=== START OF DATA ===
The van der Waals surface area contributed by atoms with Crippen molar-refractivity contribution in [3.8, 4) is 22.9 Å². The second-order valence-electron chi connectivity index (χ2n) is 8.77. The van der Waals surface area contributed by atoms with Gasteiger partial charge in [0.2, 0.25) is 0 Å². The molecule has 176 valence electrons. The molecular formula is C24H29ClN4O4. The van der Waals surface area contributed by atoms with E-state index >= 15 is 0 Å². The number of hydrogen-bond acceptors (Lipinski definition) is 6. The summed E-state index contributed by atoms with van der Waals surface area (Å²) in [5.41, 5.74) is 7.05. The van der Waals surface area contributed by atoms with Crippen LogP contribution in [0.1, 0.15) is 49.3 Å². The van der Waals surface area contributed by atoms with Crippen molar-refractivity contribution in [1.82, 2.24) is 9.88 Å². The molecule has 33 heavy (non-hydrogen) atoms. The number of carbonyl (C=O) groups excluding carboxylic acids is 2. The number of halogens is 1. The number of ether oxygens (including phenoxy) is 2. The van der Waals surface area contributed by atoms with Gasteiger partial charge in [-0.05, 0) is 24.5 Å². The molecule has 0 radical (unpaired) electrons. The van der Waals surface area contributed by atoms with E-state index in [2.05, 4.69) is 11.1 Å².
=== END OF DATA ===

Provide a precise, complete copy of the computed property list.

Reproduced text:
The van der Waals surface area contributed by atoms with Crippen molar-refractivity contribution in [3.8, 4) is 22.9 Å². The second-order valence-electron chi connectivity index (χ2n) is 8.77. The van der Waals surface area contributed by atoms with Gasteiger partial charge in [0.2, 0.25) is 0 Å². The molecule has 176 valence electrons. The molecular formula is C24H29ClN4O4. The van der Waals surface area contributed by atoms with E-state index >= 15 is 0 Å². The number of hydrogen-bond acceptors (Lipinski definition) is 6. The summed E-state index contributed by atoms with van der Waals surface area (Å²) in [5.41, 5.74) is 7.05. The van der Waals surface area contributed by atoms with Crippen LogP contribution in [0.1, 0.15) is 49.3 Å². The van der Waals surface area contributed by atoms with Crippen molar-refractivity contribution in [1.82, 2.24) is 9.88 Å². The molecule has 33 heavy (non-hydrogen) atoms. The number of carbonyl (C=O) groups excluding carboxylic acids is 2. The number of halogens is 1. The number of ether oxygens (including phenoxy) is 2. The van der Waals surface area contributed by atoms with Gasteiger partial charge in [-0.05, 0) is 24.5 Å². The molecule has 0 radical (unpaired) electrons. The van der Waals surface area contributed by atoms with E-state index in [2.05, 4.69) is 11.1 Å².